Vitamin D guidelines

Risk factors for Vitamin D deficiencyAging : Reduced synthesis in the skin

Season : Reduced exposure to UV radiation October-April

Latitude :  Reduced exposure to UV radiation

Sunblock use : Reduced exposure to UV radiation

Clothing :  Reduced exposure to UV radiation

Institutionalization : Reduced exposure to UV radiation

Skin pigmentation :  Absorption of UV radiation by melanin

Malabsorption : e.g. pancreatic insufficiency, inflammatory bowel disease, coeliac disease, bariatric surgery, medications such as cholestyramine and orlistat

Obesity :  Sequestration of Vitamin D in fat

Drugs :  Induced metabolism of Vitamin D to inactive calcitroic acid e.g. rifampicin, phenytoin, glucocorticoids, HAART for HIV, transplant medications

Severe liver failure :  Failure to 25-hydroxylate vitamin D

Nephrotic syndrome :  Loss of Vitamin D in urine

Chronic kidney disease :  Hyperphosphataemia suppresses 1-hydroxylation

Definitions There are two different assays currently being used in ICHNT. The CXH assay is based on LC/MS-MS and the levels are not comparable to commonly quoted values in the literature. The SMH assay is based on an immunoassay and the levels are comparable to commonly quoted values in the literature.

Loading dose over 3 months:

Prescribe colecalciferol (Dekristol) 20,000 IU capsules, one capsule weekly for 12 weeks, then go on to maintenance dose.

Consider giving IM ergocalciferol 300,000 IU two injections spaced by 3 months if there are concerns regarding absorption (e.g. in malabsorption).

Maintenance dose:

Usually between 1000-2000 IU colecalciferol per day depending on weight, e.g. Holland and Barrett Vitamin D3 25 microgram tablets, 1-2 tablets a day, or colecalciferol (Dekristol) 20,000 IU capsules, one capsule every 2 weeks.

Higher doses may be required e.g. if the patient is taking drugs that accelerate Vitamin D metabolism or if there are concerns regarding absorption.

Maintenance should be continued so long as risk factors for Vitamin D deficiency are present.

Notes on dosing:

Note: If the patient is hypercalcaemic they should be referred to the local Endocrinology service for further evaluation.

This guideline advocates the use of D3 or D2 for supplementation, not ‘active vitamin D’ (e.g. alfacalcidol, calcitriol) as the latter are more prone to the side effect of hypercalcaemia.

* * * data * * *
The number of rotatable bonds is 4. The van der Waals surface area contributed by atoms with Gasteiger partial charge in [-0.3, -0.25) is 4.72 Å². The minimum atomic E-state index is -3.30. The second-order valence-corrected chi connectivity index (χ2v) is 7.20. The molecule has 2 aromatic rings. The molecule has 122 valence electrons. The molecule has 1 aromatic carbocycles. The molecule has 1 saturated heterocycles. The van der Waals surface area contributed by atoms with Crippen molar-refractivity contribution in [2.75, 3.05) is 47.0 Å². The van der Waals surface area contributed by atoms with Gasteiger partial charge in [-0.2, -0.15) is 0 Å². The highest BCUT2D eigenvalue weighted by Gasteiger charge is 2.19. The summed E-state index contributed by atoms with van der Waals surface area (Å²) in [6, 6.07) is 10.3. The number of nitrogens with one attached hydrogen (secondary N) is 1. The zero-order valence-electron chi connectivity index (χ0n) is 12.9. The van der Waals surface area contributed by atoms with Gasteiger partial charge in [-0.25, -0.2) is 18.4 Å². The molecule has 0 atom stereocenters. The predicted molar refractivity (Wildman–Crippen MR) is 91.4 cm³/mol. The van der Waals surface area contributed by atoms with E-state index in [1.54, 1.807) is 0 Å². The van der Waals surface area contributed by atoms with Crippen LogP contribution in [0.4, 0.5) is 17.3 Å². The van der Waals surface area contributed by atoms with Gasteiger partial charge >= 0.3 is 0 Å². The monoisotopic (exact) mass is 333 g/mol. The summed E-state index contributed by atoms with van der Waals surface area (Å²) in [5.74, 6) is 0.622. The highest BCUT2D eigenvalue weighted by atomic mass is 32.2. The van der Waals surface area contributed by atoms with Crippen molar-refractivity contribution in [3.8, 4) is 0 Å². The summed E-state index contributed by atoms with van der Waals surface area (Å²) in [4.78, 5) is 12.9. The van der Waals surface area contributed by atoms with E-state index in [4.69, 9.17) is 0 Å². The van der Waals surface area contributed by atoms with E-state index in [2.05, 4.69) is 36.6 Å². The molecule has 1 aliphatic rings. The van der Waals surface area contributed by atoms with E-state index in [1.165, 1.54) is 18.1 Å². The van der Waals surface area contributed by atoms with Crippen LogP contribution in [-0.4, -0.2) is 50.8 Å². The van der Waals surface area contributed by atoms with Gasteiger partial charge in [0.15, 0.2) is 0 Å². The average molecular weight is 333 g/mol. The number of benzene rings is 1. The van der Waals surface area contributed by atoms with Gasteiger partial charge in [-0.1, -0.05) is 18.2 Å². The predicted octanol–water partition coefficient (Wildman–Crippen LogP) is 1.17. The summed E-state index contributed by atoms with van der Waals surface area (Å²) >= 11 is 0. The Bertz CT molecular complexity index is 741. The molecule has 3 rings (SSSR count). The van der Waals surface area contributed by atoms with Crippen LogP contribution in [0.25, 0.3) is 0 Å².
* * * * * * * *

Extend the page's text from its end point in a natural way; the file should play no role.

D3 is generally preferred as D2 may be less potent than D3, unit for unit.

If the patient is being given supplementation for osteoporosis and osteopenia, they should also receive 1000 mg of supplemental calcium daily, as calcium and vitamin D supplementation is effective in reducing the risk of hip fracture.

Vitamin D alone is not effective in reducing hip fractures.

Calcium supplements alone appear to be associated with a higher risk of heart attack and stroke and are therefore not recommended.

Pregnant and lactating women should be given calcium and 400 IU Vitamin D daily.

Up to 10000 IU per day is not toxic when given for up to 5 months.


Measure 25-hydroxyvitamin D, PTH, calcium after 3 months and 6-monthly thereafter to ensure that hypercalcaemia does not occur.

Aim for 25-hydroxyvitamin D 'replete' level, with calcium and PTH levels within reference ranges.

If in doubt, please refer to secondary care for advice.

Stop the supplementation if hypercalcaemia or kidney stones occur or if 25 hydroxyvitamin D level is above the replete reference range.

Prices of vitamin D:Vitamin D costs 2014 

Prescribable Options (for reference)

Calcium & D3 supplements

Ergocalciferol (D2)

Colecalciferol (D3)

Over the Counter Options (for reference) 

Printable vitamin D patient information sheet

There are many more OTC options than those listed. This list is not considered an endorsement of the specific supplements cited but purely reflects the fact that these are generally available locally from pharmacists and health food shops.

Cod liver oil capsules typically contain 200 IU per capsule but contain too much Vitamin A to be used as the sole source of vitamin D.

Similarly multivitamins generally contain too little vitamin D in relation to other vitamins to be used as the sole source of vitamin D.



Avenell et al. Cochrane Database of Systematic Reviews (2009), Issue 2. Art. No.: CD000227. DOI: 10.1002/14651858.CD000227.pub3.

Bolland et al. BMJ (2010) vol. 341, c3691.

Holick. Vitamin D deficiency. N Engl J Med (2007) vol. 357, 266-81

Jackson et al. Update on Vitamin D: Position statement by the Scientific Advisory Committee on Nutrition. (2007)

KD-OQI Guideline 7.

Pearce and Cheetham. Diagnosis and management of vitamin D deficiency. BMJ (2010) vol. 340 pp. b5664

van Groningen et al. Cholecalciferol loading dose guideline for vitamin D-deficient adults. Eur J Endocrinol (2010) vol. 162, 805-11